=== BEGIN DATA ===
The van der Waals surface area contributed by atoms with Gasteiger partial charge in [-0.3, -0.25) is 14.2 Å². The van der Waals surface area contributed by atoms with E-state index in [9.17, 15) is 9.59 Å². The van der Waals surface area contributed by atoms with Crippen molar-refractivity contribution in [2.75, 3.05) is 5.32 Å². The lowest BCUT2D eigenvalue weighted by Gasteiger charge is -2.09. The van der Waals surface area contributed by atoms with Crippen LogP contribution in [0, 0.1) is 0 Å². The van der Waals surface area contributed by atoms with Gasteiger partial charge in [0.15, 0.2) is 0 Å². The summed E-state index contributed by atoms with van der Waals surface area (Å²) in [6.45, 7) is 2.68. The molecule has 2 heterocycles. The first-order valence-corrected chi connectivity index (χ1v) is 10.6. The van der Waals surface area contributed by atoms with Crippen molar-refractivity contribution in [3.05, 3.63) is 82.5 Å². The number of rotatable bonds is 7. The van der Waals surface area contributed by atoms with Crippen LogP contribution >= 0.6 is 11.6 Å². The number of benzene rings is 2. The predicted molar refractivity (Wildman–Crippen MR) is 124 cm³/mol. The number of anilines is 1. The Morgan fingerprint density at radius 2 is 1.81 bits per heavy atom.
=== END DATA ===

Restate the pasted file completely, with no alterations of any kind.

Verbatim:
The van der Waals surface area contributed by atoms with Gasteiger partial charge in [-0.3, -0.25) is 14.2 Å². The van der Waals surface area contributed by atoms with E-state index in [9.17, 15) is 9.59 Å². The van der Waals surface area contributed by atoms with Crippen molar-refractivity contribution in [2.75, 3.05) is 5.32 Å². The lowest BCUT2D eigenvalue weighted by Gasteiger charge is -2.09. The van der Waals surface area contributed by atoms with Crippen LogP contribution in [0, 0.1) is 0 Å². The van der Waals surface area contributed by atoms with Gasteiger partial charge in [0.15, 0.2) is 0 Å². The summed E-state index contributed by atoms with van der Waals surface area (Å²) in [6.45, 7) is 2.68. The molecule has 2 heterocycles. The first-order valence-corrected chi connectivity index (χ1v) is 10.6. The van der Waals surface area contributed by atoms with Crippen molar-refractivity contribution in [3.05, 3.63) is 82.5 Å². The number of rotatable bonds is 7. The van der Waals surface area contributed by atoms with Crippen LogP contribution >= 0.6 is 11.6 Å². The number of benzene rings is 2. The predicted molar refractivity (Wildman–Crippen MR) is 124 cm³/mol. The number of anilines is 1. The Morgan fingerprint density at radius 2 is 1.81 bits per heavy atom.